Chasing a dream – Seeam Shahid Noor

Hear from Seeam Shahid Noor, a student who was successful in making his dream of studying atHarvard University come true. Seeam is also known for initiating 10 Minute School Global. 

How did it all begin? Your academic journey of Harvard?

Feels very dramatic when you phrase it that way. So, it all began in a room known as the “Porch” in Nazrul House of Mirzapur Cadet College. It was around midnight and I was having one of those deep late-night conversations with my friend Mubtaseem Zaman (a Lester Pearson Scholar at the University of Toronto and one of the most charismatic and ambitious friends I have had). We were complaining about how you can only become what you have seen and if no one around you tried to chase a dream down a certain path, chances are that no one in that community will ever end up doing that. Someone has to be the first one to blaze the trail and since the cadet college community hasn’t had many in recent years, we lost our capacity to dream. This made us realize that in order to chase our dreams, if we wanted to study in the best institutions around the world coming from a military school, we cannot follow a trail that has been taken before and that we must make our own so that our juniors can follow that.

What struggles did you face?

Mostly, doubt from people who cared about us. It wasn’t doubt per se; it was a fear they had that we would lose everything if we go down a path a filled with uncertainty. We were preparing our US applications during national admission season after our HSC when I had to prepare for SATs, National Medical exam, ISSB, DU IBA exam simultaneously. So, my family feared that my investment in the US applications will lead to weaker preparation in all of them and I wouldn’t get in anywhere. Those were rough times when I had to study over 12 hours every day. And it’s hard to stay focused, brave and determined when even your family was too afraid to believe in you. But I did get support from two of my closest friends (Mubtaseem who I previously mentioned and Adib Nur, the latter being a present student of BUET), which kept me fighting.

Lack of guidance and direction was a thing too. However, the seniors and resources from the Facebook Group Bangladeshis Beyond Borders were very helpful. Nowadays, there is a detailed playlist on YouTube by 10 Minute School, which teaches you everything there is to know about applications to US undergraduate studies.

What inspired you to take the initiative of 10 Minute School Global?

One of the best things you could do for your community is to catalyze a movement. By movement, I mean creating a bridge which connects creators and platforms to start a movement of creation. Look at Youtube or Instagram for an example. After a conversation with Ayman Bhai (the CEO of 10 Minute School), we realized that there were many young English writers in Bangladesh who needed a platform to write and many readers across the world who would want to read those writings with enthusiasm. And thus, 10 Minute School Global was born.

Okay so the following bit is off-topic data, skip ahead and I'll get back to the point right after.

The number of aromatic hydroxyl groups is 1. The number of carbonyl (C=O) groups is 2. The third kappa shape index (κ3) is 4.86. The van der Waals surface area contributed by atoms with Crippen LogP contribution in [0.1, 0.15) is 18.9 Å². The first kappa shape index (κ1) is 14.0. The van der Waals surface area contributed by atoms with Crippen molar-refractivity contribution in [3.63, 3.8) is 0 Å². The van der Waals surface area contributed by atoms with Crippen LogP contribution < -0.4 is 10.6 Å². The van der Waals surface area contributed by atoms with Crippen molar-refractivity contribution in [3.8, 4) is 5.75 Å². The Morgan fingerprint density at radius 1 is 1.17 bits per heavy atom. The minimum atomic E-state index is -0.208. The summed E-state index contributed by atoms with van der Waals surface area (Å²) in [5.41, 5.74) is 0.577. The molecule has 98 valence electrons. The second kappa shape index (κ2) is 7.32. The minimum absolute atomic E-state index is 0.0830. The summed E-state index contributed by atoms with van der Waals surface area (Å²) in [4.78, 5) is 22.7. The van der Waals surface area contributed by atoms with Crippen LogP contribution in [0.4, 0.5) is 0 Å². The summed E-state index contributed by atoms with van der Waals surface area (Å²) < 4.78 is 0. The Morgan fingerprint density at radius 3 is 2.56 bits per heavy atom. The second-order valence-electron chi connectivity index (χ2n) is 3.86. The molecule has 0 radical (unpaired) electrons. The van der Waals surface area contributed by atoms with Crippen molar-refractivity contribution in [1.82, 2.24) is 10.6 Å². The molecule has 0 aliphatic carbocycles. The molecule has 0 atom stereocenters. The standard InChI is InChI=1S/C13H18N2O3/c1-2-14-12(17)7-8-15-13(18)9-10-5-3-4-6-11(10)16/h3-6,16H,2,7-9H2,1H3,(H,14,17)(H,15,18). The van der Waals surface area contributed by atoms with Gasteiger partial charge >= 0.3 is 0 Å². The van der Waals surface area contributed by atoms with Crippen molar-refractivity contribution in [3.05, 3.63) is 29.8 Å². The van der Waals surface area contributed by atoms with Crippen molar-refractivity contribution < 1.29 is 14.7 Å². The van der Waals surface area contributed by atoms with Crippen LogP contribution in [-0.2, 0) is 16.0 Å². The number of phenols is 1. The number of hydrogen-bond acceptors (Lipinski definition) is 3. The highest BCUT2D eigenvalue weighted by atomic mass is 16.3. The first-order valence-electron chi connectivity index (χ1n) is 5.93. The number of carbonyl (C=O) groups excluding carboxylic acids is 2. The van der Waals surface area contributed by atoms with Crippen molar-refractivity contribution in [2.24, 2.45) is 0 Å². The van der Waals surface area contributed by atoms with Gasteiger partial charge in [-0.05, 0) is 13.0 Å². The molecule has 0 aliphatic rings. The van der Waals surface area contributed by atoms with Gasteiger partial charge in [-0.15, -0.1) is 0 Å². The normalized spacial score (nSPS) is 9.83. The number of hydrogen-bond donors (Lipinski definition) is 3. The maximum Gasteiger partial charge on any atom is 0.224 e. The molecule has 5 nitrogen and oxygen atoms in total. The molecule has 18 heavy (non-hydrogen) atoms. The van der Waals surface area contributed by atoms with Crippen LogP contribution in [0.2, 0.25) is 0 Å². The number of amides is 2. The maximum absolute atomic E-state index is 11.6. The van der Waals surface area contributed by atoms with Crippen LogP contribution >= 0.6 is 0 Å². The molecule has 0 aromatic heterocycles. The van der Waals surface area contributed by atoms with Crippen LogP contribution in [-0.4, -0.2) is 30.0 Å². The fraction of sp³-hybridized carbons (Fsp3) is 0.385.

What upcoming plans do you have overall?

Just one, learn. Learn more about the world around me, learn about things that fascinate me, learn about our country’s future and more importantly, learn what I want to do and where I want to be a few years from now. I try to read a non-fiction book per week even during the semester just to learn about things that fascinate me. I try to speak with people from different fields just to get an idea of what their work looks like and whether that field is for me. There is a genuine form of happiness you could get from a feeling of progress and that’s why I value learning so much.

Would you like to say something to the youth of this country?

I hear this a lot when I come to Bangladesh for vacations, things like how this country can’t be saved and has no future. I completely understand why students like me might say that. As a nation, we have our problems and they are dire ones. It takes 2 hours to travel from Uttara to Shahabagh and talented people are not getting the jobs they deserve just to name a few. However, it is not nearly as bad as many believe and rather we are thriving. In recent years, Bangladesh’s GDP growth rate has been higher than most of its peer countries, it has been named a ‘tiger economy’, an honor only very promising developing countries get. It has been categorized as an emerging market by all top 5 market performance indexes. Our garments industry holds the 2nd highest market share in the garments export industry in the world and our capital markets are showing promises of rapid development. Foreign investments are pouring in recently and there are predictions of a boom in the consumer tech industry which can make us a developed country in no time. All we need is local innovators, policy-makers and investors to step up to create the country we deserve and dream of. Companies built now, policies made here and investment risks taken today will make or break that possibility. And whether we like it or not, most of that is on us, the youth of Bangladesh.

 

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